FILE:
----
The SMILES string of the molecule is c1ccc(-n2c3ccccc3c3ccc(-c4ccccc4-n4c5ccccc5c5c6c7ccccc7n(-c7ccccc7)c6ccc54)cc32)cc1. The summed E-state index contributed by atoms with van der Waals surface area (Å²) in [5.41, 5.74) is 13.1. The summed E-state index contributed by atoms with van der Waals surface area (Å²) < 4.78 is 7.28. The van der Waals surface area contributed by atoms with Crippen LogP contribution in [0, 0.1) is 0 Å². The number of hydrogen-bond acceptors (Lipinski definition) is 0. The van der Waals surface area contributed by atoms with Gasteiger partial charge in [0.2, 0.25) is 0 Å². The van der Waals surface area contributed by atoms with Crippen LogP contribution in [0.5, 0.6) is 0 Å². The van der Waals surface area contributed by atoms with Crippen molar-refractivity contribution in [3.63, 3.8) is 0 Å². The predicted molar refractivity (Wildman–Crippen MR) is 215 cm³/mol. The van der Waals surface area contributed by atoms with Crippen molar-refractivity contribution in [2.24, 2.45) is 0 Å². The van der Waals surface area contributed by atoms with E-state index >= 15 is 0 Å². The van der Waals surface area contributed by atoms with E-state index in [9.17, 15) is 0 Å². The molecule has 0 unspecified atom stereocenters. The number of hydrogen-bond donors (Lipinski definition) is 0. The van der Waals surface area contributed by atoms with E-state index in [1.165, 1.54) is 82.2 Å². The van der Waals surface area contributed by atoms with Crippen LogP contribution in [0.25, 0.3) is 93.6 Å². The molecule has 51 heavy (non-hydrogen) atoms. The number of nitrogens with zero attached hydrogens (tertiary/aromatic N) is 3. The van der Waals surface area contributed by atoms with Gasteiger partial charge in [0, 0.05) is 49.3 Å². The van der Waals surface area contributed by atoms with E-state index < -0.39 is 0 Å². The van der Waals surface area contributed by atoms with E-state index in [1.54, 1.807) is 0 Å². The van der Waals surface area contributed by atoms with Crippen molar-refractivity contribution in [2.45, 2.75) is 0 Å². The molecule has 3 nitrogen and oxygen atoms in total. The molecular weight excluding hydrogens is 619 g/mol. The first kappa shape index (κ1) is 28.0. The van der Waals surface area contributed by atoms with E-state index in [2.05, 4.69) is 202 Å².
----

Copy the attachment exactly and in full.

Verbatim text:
The SMILES string of the molecule is c1ccc(-n2c3ccccc3c3ccc(-c4ccccc4-n4c5ccccc5c5c6c7ccccc7n(-c7ccccc7)c6ccc54)cc32)cc1. The summed E-state index contributed by atoms with van der Waals surface area (Å²) in [5.41, 5.74) is 13.1. The summed E-state index contributed by atoms with van der Waals surface area (Å²) < 4.78 is 7.28. The van der Waals surface area contributed by atoms with Crippen LogP contribution in [0, 0.1) is 0 Å². The number of hydrogen-bond acceptors (Lipinski definition) is 0. The van der Waals surface area contributed by atoms with Gasteiger partial charge in [0.2, 0.25) is 0 Å². The van der Waals surface area contributed by atoms with Crippen LogP contribution in [0.5, 0.6) is 0 Å². The van der Waals surface area contributed by atoms with Crippen molar-refractivity contribution in [3.63, 3.8) is 0 Å². The predicted molar refractivity (Wildman–Crippen MR) is 215 cm³/mol. The van der Waals surface area contributed by atoms with Crippen molar-refractivity contribution in [2.24, 2.45) is 0 Å². The van der Waals surface area contributed by atoms with E-state index >= 15 is 0 Å². The van der Waals surface area contributed by atoms with E-state index in [9.17, 15) is 0 Å². The molecule has 0 unspecified atom stereocenters. The number of hydrogen-bond donors (Lipinski definition) is 0. The van der Waals surface area contributed by atoms with E-state index in [1.165, 1.54) is 82.2 Å². The van der Waals surface area contributed by atoms with Crippen LogP contribution in [0.25, 0.3) is 93.6 Å². The molecule has 51 heavy (non-hydrogen) atoms. The number of nitrogens with zero attached hydrogens (tertiary/aromatic N) is 3. The van der Waals surface area contributed by atoms with Gasteiger partial charge in [0, 0.05) is 49.3 Å². The van der Waals surface area contributed by atoms with E-state index < -0.39 is 0 Å². The van der Waals surface area contributed by atoms with E-state index in [1.54, 1.807) is 0 Å². The van der Waals surface area contributed by atoms with Crippen molar-refractivity contribution in [2.45, 2.75) is 0 Å². The molecule has 3 nitrogen and oxygen atoms in total. The molecular weight excluding hydrogens is 619 g/mol. The first kappa shape index (κ1) is 28.0. The van der Waals surface area contributed by atoms with E-state index in [2.05, 4.69) is 202 Å².